Contrasting the Use of 2 Vision-specific Quality of Life Questionnaires in Subjects With Open-angle Glaucoma


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Abstract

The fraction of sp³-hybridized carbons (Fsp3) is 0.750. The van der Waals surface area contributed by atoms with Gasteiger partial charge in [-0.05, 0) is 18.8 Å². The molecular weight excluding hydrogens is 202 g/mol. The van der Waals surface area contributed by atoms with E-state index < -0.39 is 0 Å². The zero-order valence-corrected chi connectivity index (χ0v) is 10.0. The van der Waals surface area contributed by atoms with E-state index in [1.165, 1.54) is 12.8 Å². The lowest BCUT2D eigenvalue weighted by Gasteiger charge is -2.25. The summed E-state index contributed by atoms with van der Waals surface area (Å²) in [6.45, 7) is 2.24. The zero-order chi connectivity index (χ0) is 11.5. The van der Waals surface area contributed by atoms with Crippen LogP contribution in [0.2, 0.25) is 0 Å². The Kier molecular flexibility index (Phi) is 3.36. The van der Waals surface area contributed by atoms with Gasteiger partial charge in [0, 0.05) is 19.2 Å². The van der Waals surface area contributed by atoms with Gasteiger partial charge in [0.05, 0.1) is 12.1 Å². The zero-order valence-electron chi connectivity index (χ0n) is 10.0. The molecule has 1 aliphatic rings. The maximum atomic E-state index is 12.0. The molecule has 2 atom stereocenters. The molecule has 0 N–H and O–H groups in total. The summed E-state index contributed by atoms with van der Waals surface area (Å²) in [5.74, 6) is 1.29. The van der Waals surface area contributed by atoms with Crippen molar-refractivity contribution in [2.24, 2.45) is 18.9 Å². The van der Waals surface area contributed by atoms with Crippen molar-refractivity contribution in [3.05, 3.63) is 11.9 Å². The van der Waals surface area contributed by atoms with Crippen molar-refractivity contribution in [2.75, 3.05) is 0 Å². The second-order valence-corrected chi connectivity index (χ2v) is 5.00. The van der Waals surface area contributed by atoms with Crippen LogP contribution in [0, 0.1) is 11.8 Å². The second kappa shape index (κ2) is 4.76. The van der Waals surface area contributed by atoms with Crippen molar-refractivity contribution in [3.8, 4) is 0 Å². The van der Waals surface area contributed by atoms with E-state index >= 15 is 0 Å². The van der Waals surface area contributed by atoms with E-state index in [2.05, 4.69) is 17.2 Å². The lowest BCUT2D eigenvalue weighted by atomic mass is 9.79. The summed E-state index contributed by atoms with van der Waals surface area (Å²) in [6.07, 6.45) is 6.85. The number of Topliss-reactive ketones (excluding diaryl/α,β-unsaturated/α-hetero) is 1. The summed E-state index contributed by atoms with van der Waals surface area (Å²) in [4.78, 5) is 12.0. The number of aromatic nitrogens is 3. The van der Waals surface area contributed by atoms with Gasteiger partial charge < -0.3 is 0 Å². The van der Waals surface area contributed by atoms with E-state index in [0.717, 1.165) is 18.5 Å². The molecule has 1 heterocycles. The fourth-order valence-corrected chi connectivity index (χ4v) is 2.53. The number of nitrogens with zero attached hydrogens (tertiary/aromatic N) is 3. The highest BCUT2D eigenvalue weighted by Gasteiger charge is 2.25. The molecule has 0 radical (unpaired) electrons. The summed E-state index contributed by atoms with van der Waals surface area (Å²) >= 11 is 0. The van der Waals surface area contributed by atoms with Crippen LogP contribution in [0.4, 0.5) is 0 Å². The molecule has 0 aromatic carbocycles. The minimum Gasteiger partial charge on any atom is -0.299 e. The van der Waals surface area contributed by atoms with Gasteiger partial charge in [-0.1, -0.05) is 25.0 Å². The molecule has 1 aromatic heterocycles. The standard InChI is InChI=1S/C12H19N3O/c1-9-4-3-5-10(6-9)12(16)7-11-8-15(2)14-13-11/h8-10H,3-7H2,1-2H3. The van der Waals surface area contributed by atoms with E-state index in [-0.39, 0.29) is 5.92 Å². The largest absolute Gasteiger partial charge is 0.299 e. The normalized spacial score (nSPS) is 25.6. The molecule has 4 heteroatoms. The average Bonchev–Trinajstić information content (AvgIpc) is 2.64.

PurposeTo compare 2 vision-specific functional status measures to each other and to clinical parameters in the Collaborative Initial Glaucoma Treatment Study (CIGTS).MethodsCIGTS participants completed the Visual Activities Questionnaire (VAQ) and the National Eye Institute-Visual Function Questionnaire (NEI-VFQ) and were tested for visual field (VF) and visual acuity (VA). In all, 426 subjects contributed the VAQ and NEI-VFQ scores at 54 months. Pearson correlations were used to assess associations.ResultsThe VAQ subscales (range, 0 to 100) that assessed light-dark adaptation (mean=66.1), glare disability (66.4), and acuity/spatial vision (67.7) indicated vision-related functions that CIGTS participants found most difficult. On the NEI-VFQ, subjects reported high levels of visual functioning, with mean ≥90 (out of 100) on the total score and in 9 of 12 subscales. General vision (mean=82.6) received the lowest subscale score. Two subscales common to both questionnaires were highly correlated: VA (r=0.68) and peripheral vision (r=0.77) (both P<0.0001). Correlations between participants' perceptions and clinical measures of visual function were in the expected direction, but weaker. Stronger associations were found between clinical measures and the NEI-VFQ than the VAQ. Better eye VF and worse eye VA had the highest number of significant correlations with subjects' perceptions of their visual function. Increasing VF loss was associated with a significant decrease in the overall and peripheral vision subscale scores from both questionnaires, and also several other subscales.ConclusionsCIGTS patients reported excellent visual function on both the NEI-VFQ and VAQ. These findings will help researchers interested in assessing patients' perceptions of their visual function make an informed selection when choosing between the VAQ and the NEI-VFQ.

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